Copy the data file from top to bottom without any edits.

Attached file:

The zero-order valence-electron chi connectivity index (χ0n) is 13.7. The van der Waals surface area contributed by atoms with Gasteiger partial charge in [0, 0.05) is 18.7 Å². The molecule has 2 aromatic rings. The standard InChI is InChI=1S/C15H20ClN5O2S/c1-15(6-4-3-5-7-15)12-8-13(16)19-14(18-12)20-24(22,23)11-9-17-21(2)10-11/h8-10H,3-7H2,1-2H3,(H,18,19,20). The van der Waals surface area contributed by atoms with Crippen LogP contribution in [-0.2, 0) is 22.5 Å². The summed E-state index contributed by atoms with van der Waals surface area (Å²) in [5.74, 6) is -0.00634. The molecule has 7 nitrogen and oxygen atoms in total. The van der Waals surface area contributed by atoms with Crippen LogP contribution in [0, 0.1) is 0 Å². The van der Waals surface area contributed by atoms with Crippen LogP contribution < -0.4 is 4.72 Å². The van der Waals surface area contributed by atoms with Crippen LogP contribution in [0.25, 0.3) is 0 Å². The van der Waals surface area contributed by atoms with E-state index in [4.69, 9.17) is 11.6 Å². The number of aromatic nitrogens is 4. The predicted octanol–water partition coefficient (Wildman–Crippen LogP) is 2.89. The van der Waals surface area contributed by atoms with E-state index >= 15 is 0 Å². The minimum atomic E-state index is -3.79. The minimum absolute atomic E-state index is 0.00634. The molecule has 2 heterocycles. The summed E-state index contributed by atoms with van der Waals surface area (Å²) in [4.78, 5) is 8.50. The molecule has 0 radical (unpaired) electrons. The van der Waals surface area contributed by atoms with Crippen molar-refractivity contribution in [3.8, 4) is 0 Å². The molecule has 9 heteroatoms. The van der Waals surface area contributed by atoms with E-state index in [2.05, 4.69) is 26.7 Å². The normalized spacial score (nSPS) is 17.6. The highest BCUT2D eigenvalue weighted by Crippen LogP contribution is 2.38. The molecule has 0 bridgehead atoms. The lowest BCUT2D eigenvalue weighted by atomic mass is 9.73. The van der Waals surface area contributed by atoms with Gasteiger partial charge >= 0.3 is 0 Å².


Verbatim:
The zero-order valence-electron chi connectivity index (χ0n) is 13.7. The van der Waals surface area contributed by atoms with Gasteiger partial charge in [0, 0.05) is 18.7 Å². The molecule has 2 aromatic rings. The standard InChI is InChI=1S/C15H20ClN5O2S/c1-15(6-4-3-5-7-15)12-8-13(16)19-14(18-12)20-24(22,23)11-9-17-21(2)10-11/h8-10H,3-7H2,1-2H3,(H,18,19,20). The van der Waals surface area contributed by atoms with Crippen LogP contribution in [-0.2, 0) is 22.5 Å². The summed E-state index contributed by atoms with van der Waals surface area (Å²) in [5.74, 6) is -0.00634. The molecule has 7 nitrogen and oxygen atoms in total. The van der Waals surface area contributed by atoms with Crippen LogP contribution in [0, 0.1) is 0 Å². The van der Waals surface area contributed by atoms with Crippen LogP contribution < -0.4 is 4.72 Å². The van der Waals surface area contributed by atoms with Crippen LogP contribution in [0.25, 0.3) is 0 Å². The van der Waals surface area contributed by atoms with E-state index in [4.69, 9.17) is 11.6 Å². The number of aromatic nitrogens is 4. The predicted octanol–water partition coefficient (Wildman–Crippen LogP) is 2.89. The van der Waals surface area contributed by atoms with E-state index >= 15 is 0 Å². The minimum atomic E-state index is -3.79. The minimum absolute atomic E-state index is 0.00634. The molecule has 2 heterocycles. The summed E-state index contributed by atoms with van der Waals surface area (Å²) in [4.78, 5) is 8.50. The molecule has 0 radical (unpaired) electrons. The van der Waals surface area contributed by atoms with Crippen molar-refractivity contribution in [3.8, 4) is 0 Å². The molecule has 9 heteroatoms. The van der Waals surface area contributed by atoms with E-state index in [2.05, 4.69) is 26.7 Å². The normalized spacial score (nSPS) is 17.6. The highest BCUT2D eigenvalue weighted by Crippen LogP contribution is 2.38. The molecule has 0 bridgehead atoms. The lowest BCUT2D eigenvalue weighted by atomic mass is 9.73. The van der Waals surface area contributed by atoms with Gasteiger partial charge >= 0.3 is 0 Å².